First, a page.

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Double Standards

I was reading this article yesterday (unfortunately in Italian) and felt my sense of injustice rise, after some time, by what I read but also by other – more general – considerations.

First: Those who are tall need support and attention as much as the short ones. Abbott and Costello might have the same emotional needs and get hurt the same way. If Ninetta is a shorty it doesn’t mean she’s more fragile or sensitive than the gargantuan Beth.

And also: Those who sweat their ass off and are better at school need encouragement and praise as much as the dunce who has studied just this once. My Italian Lit teacher at high school used to tell me “From you I expect more than from all the others, so even if you did better I’m lowering your grades this semester”. What a bitch.

Hey, you!

And then: Lauren just shot a pic of her baby cousin with her mobile and uploaded it to her profile, receiving massive feedback; Paul goes out with his DSLR and shoots unique specimens of unspoilt jungle fauna, risking his life. Everybody sees it but not a single comment is added.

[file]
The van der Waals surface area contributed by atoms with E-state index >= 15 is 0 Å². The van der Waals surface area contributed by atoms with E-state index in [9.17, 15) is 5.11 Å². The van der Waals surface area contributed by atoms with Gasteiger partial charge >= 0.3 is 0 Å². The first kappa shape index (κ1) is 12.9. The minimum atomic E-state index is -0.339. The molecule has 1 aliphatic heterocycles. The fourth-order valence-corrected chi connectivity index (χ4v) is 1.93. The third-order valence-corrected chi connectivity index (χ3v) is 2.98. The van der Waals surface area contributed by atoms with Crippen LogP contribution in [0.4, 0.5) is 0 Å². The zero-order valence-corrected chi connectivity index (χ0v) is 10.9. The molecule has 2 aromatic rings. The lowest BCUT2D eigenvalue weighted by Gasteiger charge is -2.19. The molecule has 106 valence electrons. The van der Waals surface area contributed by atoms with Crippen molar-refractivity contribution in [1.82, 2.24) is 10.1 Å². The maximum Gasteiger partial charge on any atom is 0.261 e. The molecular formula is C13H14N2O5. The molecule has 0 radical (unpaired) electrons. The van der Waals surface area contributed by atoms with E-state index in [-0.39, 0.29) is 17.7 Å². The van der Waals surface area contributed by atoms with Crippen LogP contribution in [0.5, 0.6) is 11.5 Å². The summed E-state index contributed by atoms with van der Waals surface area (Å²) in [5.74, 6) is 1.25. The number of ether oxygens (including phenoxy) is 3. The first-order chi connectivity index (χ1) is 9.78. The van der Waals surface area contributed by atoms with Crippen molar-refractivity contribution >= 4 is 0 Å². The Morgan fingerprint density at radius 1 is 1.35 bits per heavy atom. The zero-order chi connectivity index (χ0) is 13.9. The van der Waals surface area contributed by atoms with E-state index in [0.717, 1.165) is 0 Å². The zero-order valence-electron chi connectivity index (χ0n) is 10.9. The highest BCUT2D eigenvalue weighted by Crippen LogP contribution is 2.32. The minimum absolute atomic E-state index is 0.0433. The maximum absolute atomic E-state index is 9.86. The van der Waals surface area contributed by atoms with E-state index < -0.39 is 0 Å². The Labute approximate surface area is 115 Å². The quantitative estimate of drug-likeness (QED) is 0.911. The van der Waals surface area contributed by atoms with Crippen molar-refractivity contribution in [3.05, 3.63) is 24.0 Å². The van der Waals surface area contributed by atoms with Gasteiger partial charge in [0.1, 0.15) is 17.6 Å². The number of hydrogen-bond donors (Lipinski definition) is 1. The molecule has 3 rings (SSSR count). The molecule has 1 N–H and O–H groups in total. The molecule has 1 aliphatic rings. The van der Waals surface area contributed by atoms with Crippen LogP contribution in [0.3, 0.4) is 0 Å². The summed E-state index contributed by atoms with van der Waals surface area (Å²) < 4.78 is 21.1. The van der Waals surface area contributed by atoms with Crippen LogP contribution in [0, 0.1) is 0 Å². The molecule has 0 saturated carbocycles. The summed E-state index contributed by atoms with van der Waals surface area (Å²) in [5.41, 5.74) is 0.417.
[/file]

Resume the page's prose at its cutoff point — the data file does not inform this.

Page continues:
And finally: Do-gooders are always met with resentment. People can’t stand them because they’re clearly better human beings than themselves, which is unforgivable by all means. Between Jesus and Barabbas, people would still choose Barabbas.

Because I’m luckier, or taller, or stronger, or better trained, I’m always required my best effort to extort any kind of recognition from those around me, in every sphere of my life. My inferences have to be better verified, my opinions more grounded, my jokes funnier. The only feelings I’m granted are patience and equanimity. Those with fewer (moral, physical, emotional, intellectual) centimetres are allowed more mistakes and liberties. And obviously deserve more praise, help or acknowledgement.

Double standards.

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